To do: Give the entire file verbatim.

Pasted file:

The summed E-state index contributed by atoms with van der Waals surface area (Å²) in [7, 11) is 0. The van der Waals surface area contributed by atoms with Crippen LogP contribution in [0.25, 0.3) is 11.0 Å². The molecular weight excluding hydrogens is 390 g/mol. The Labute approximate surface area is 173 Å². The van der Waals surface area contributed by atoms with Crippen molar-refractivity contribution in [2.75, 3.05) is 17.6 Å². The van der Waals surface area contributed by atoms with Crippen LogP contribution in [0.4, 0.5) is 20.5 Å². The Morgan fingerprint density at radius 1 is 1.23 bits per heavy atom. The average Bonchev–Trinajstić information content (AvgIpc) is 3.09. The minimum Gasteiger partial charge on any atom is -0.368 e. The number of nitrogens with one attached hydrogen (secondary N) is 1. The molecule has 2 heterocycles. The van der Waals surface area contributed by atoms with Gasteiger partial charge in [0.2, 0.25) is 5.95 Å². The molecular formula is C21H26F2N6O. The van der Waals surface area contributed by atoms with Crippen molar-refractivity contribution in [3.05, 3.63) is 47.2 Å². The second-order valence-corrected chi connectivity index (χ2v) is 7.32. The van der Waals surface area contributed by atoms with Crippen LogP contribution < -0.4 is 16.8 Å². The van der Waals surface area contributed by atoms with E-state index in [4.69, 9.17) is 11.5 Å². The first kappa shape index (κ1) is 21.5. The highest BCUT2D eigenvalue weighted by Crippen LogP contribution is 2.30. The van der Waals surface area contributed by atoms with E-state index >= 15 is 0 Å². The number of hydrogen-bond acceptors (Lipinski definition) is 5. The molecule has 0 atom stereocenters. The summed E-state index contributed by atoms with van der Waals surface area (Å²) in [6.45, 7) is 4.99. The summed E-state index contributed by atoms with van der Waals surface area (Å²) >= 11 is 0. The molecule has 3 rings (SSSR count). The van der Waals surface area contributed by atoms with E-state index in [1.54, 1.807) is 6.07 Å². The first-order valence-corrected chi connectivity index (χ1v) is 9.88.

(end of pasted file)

The summed E-state index contributed by atoms with van der Waals surface area (Å²) in [7, 11) is 0. The van der Waals surface area contributed by atoms with Crippen LogP contribution in [0.25, 0.3) is 11.0 Å². The molecular weight excluding hydrogens is 390 g/mol. The Labute approximate surface area is 173 Å². The van der Waals surface area contributed by atoms with Crippen molar-refractivity contribution in [2.75, 3.05) is 17.6 Å². The van der Waals surface area contributed by atoms with Crippen LogP contribution in [0.4, 0.5) is 20.5 Å². The Morgan fingerprint density at radius 1 is 1.23 bits per heavy atom. The average Bonchev–Trinajstić information content (AvgIpc) is 3.09. The minimum Gasteiger partial charge on any atom is -0.368 e. The number of nitrogens with one attached hydrogen (secondary N) is 1. The molecule has 2 heterocycles. The van der Waals surface area contributed by atoms with Gasteiger partial charge in [0.2, 0.25) is 5.95 Å². The molecular formula is C21H26F2N6O. The van der Waals surface area contributed by atoms with Crippen molar-refractivity contribution in [3.05, 3.63) is 47.2 Å². The second-order valence-corrected chi connectivity index (χ2v) is 7.32. The van der Waals surface area contributed by atoms with Crippen LogP contribution < -0.4 is 16.8 Å². The van der Waals surface area contributed by atoms with E-state index in [4.69, 9.17) is 11.5 Å². The first kappa shape index (κ1) is 21.5. The highest BCUT2D eigenvalue weighted by Crippen LogP contribution is 2.30. The van der Waals surface area contributed by atoms with E-state index >= 15 is 0 Å². The number of hydrogen-bond acceptors (Lipinski definition) is 5. The molecule has 0 atom stereocenters. The summed E-state index contributed by atoms with van der Waals surface area (Å²) in [6.45, 7) is 4.99. The summed E-state index contributed by atoms with van der Waals surface area (Å²) >= 11 is 0. The molecule has 3 rings (SSSR count). The van der Waals surface area contributed by atoms with E-state index in [1.54, 1.807) is 6.07 Å². The first-order valence-corrected chi connectivity index (χ1v) is 9.88.